CPD for competitive advantage

Written by Andrew Gibbons on 10 February 2016

Organisations are constantly seeking cost effective and significant sources of competitive advantage. I am rarely impressed with signs of actual activity that put easily crafted words into difficult practice, but let’s leave that for now.

I believe that a clear and committed strategy for the development of professionals of whatever field can be a low cost, and very high value route to genuine competitive advantage.

Many organisations, particularly large and complex, employ professionally qualified people, often in very large numbers. 

It is my view that this group if recruited, developed and deployed in a managed and planned way can create a very significantly greater, financially measured return than they typically do under present less structured conditions.

Recruitment should be about best-fit, and not seeking the most or best qualified. 

I want to hit those that select professionals that tell me ‘she/he looked great on paper, but they didn’t interview at all well.’ 

This of course would be an excellent reason to decline professionals whose role consisted of being recruitment interviewed a lot. 

So few recruiters go through the apparent agonies of doing things properly – of creating a genuine summary of the qualities sought, and of all things evidence, even in such unreal conditions, of them actually doing relevant tasks. Would you employ a footballer without seeing them play? 

A tangible way to show professionals are valued is to pay the annual fees for at least one relevant Professional Body. 

Not to do so gives an equally clear, and negative signal. When, some time ago I asked a head of function in a utilities company often in the news for reasons it would rather not be, why it did not pay such fees I was told that ‘individuals must carry the burden.’

That same organisation has a serious retention issues amongst capable, mobile professionals.

Then we hit CPD head on. If professionals are recruited with the explicit expectation that at the very least the organisation expects them to comply with the minimum CPD requirements of their professional bodies then this will in itself have a positive impact on the quality of intake. 

Professionals employed should then be expected to show tangible evidence of planning their development in a tangible, flexible, structured way, and that they record that learning.

In addition, CPD should be seen as a broad-based activity, and that expensive, non needs-focused training courses often incurring considerable time off and costs are rarely the most directly valuable means to enhance professional competencies post-qualification.

Organisations that pay for such events should design processes and documentation that clarify anticipated learning outcomes in advance, and on return, seek clear indications of the plan to apply the learning that resulted. The generic ‘happy sheet’ alone will not achieve this.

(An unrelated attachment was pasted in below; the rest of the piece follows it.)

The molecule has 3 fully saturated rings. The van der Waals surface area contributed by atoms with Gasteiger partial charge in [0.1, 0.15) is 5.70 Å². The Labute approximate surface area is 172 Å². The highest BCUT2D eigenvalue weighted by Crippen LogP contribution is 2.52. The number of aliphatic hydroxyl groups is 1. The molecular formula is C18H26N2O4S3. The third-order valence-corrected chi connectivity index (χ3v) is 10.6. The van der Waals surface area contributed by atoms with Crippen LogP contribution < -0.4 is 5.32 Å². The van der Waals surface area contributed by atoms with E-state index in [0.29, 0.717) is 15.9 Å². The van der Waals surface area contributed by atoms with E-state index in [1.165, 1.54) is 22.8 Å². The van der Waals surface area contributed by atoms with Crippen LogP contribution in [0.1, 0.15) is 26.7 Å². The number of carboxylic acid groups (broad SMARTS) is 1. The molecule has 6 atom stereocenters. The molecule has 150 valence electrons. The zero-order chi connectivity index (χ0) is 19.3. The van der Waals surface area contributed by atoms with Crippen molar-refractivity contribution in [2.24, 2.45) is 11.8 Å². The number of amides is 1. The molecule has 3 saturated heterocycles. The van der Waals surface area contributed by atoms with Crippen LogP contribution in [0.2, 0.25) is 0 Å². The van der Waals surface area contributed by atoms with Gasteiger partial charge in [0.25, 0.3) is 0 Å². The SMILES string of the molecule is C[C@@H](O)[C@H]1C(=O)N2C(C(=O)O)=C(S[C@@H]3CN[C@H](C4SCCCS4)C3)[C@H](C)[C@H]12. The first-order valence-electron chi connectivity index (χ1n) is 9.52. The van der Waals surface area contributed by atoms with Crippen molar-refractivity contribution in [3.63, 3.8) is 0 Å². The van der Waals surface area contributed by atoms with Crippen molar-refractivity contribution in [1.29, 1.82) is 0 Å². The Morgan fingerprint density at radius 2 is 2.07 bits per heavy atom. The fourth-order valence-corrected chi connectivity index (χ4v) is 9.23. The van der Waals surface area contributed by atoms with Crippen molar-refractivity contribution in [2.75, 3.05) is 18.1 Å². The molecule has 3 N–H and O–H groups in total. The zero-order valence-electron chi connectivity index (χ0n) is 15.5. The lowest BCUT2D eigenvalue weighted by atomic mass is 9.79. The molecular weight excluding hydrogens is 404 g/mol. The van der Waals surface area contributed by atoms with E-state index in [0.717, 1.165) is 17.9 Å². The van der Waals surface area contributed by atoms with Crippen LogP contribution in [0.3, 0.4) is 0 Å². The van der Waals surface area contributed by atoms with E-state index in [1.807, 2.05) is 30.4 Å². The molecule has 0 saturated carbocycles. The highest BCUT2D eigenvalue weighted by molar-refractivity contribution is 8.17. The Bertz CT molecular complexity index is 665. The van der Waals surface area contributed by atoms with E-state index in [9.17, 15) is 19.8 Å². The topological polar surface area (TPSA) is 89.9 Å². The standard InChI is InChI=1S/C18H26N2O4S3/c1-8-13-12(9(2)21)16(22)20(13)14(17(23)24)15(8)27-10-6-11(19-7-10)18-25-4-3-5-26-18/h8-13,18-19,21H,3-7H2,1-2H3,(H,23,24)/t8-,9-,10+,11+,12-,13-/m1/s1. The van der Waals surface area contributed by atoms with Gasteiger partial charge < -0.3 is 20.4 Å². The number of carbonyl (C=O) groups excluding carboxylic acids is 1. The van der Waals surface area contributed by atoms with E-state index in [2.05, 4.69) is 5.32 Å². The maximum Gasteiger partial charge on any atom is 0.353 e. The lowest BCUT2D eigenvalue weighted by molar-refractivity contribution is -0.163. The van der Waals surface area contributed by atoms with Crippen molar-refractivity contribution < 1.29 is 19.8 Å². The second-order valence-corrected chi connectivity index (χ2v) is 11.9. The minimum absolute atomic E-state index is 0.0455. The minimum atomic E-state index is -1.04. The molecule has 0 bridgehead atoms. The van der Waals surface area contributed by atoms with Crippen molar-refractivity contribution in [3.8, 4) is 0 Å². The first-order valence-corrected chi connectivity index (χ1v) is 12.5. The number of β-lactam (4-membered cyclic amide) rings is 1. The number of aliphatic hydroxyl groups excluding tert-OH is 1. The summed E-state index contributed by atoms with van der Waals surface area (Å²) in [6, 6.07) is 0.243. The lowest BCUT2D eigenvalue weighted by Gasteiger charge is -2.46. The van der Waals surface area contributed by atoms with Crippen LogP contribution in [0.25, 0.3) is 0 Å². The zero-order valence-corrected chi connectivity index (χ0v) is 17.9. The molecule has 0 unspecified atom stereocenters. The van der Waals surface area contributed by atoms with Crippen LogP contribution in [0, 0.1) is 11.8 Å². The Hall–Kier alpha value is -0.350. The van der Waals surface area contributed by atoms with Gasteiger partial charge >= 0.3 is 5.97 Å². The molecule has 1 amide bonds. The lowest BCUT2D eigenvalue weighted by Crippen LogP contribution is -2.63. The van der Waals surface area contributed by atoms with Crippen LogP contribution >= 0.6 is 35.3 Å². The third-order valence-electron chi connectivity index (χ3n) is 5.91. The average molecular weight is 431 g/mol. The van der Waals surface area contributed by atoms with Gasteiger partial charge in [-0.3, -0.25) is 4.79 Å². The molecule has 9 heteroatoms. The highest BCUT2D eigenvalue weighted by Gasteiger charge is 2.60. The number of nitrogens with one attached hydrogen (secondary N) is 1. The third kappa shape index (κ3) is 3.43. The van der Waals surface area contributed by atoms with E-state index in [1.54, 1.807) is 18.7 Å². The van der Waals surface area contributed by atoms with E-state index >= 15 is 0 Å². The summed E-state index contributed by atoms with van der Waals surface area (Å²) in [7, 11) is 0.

Once an organisation gets serious about CPD, it will swiftly identify those who, let’s be kind, would prefer not to engage, the passive professionals, that, often in positions of significance, see themselves as lifelong members of a club, the price of entry to which was passing exams, often decades ago.

Such people are poor examples to others, and frankly may require strong encouragement to apply themselves more enthusiastically to a practice others with commitment find positive and directly beneficial. 

The likely difficulty of confronting such issues will be beyond most organisations – which is great news for the very few who do so and gain serious advantage over those that appease or accommodate those that want kudos without any personal effort.

Being realistic, it’s not likely that the professional dead or dying wood can be culled using the sharp stick of CPD to scare them out and be replaced by those for whom truly managing your own learning is a positive challenge that directly builds careers.

Over a longer period than most senior managements seem to want to look, it can have a very significant impact. Once again it is only the very few that will do this, so serious advantage to be gained.

I have long held the view – so long in fact we are talking 1980s – that CPD can only have real impact if employers take the lead.

Professional Bodies can publish all the codes of practice they want and have to encourage CPD, and threaten sanctions for non-compliance.

Individual members will only see value in engagement beyond compulsion if they feel their careers are dependent on this and that employers will favour those with tangible evidence of meaningful CPD over those that just can’t be bothered.

Thus CPD can provide a significant competitive advantage in recruitment, reward, career progression and performance management. The good news is most of the competition won’t be prepared to make the effort – nor will they reap the rewards of getting the most from their professionals.

About the author 

Andrew Gibbons has been an independent management developer for the past years. He can be contacted on andrew@andrewgibbons.co.uk or 07904 201 474.

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